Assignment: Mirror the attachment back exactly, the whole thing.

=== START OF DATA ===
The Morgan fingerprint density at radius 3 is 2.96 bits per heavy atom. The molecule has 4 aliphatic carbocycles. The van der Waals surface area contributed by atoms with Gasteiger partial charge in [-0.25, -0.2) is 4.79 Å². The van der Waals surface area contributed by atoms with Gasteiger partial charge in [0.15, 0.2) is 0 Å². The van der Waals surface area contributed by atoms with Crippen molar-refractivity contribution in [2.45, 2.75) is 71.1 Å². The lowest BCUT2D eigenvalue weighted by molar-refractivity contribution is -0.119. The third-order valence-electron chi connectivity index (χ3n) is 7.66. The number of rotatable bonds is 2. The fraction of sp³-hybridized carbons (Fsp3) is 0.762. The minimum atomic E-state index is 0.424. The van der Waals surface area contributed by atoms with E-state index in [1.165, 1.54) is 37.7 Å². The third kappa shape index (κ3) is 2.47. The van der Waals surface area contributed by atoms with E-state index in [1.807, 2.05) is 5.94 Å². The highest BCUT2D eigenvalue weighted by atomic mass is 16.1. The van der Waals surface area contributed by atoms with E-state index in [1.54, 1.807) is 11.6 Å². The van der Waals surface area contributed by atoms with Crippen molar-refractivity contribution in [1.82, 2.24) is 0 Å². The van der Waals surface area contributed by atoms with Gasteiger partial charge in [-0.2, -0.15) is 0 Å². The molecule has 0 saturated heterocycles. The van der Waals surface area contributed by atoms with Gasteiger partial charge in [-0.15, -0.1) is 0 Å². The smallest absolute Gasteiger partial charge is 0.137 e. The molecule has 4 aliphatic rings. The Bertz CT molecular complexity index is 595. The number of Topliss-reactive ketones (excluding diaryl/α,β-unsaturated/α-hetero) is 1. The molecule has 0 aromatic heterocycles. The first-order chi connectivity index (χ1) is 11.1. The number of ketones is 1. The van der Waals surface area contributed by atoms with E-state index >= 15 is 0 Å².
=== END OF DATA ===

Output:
The Morgan fingerprint density at radius 3 is 2.96 bits per heavy atom. The molecule has 4 aliphatic carbocycles. The van der Waals surface area contributed by atoms with Gasteiger partial charge in [-0.25, -0.2) is 4.79 Å². The van der Waals surface area contributed by atoms with Gasteiger partial charge in [0.15, 0.2) is 0 Å². The van der Waals surface area contributed by atoms with Crippen molar-refractivity contribution in [2.45, 2.75) is 71.1 Å². The lowest BCUT2D eigenvalue weighted by molar-refractivity contribution is -0.119. The third-order valence-electron chi connectivity index (χ3n) is 7.66. The number of rotatable bonds is 2. The fraction of sp³-hybridized carbons (Fsp3) is 0.762. The minimum atomic E-state index is 0.424. The van der Waals surface area contributed by atoms with E-state index in [1.165, 1.54) is 37.7 Å². The third kappa shape index (κ3) is 2.47. The van der Waals surface area contributed by atoms with E-state index in [1.807, 2.05) is 5.94 Å². The highest BCUT2D eigenvalue weighted by atomic mass is 16.1. The van der Waals surface area contributed by atoms with E-state index in [1.54, 1.807) is 11.6 Å². The van der Waals surface area contributed by atoms with Crippen molar-refractivity contribution in [1.82, 2.24) is 0 Å². The van der Waals surface area contributed by atoms with Gasteiger partial charge in [-0.2, -0.15) is 0 Å². The molecule has 0 saturated heterocycles. The van der Waals surface area contributed by atoms with Gasteiger partial charge in [-0.15, -0.1) is 0 Å². The smallest absolute Gasteiger partial charge is 0.137 e. The molecule has 4 aliphatic rings. The Bertz CT molecular complexity index is 595. The number of Topliss-reactive ketones (excluding diaryl/α,β-unsaturated/α-hetero) is 1. The molecule has 0 aromatic heterocycles. The first-order chi connectivity index (χ1) is 11.1. The number of ketones is 1. The van der Waals surface area contributed by atoms with E-state index >= 15 is 0 Å².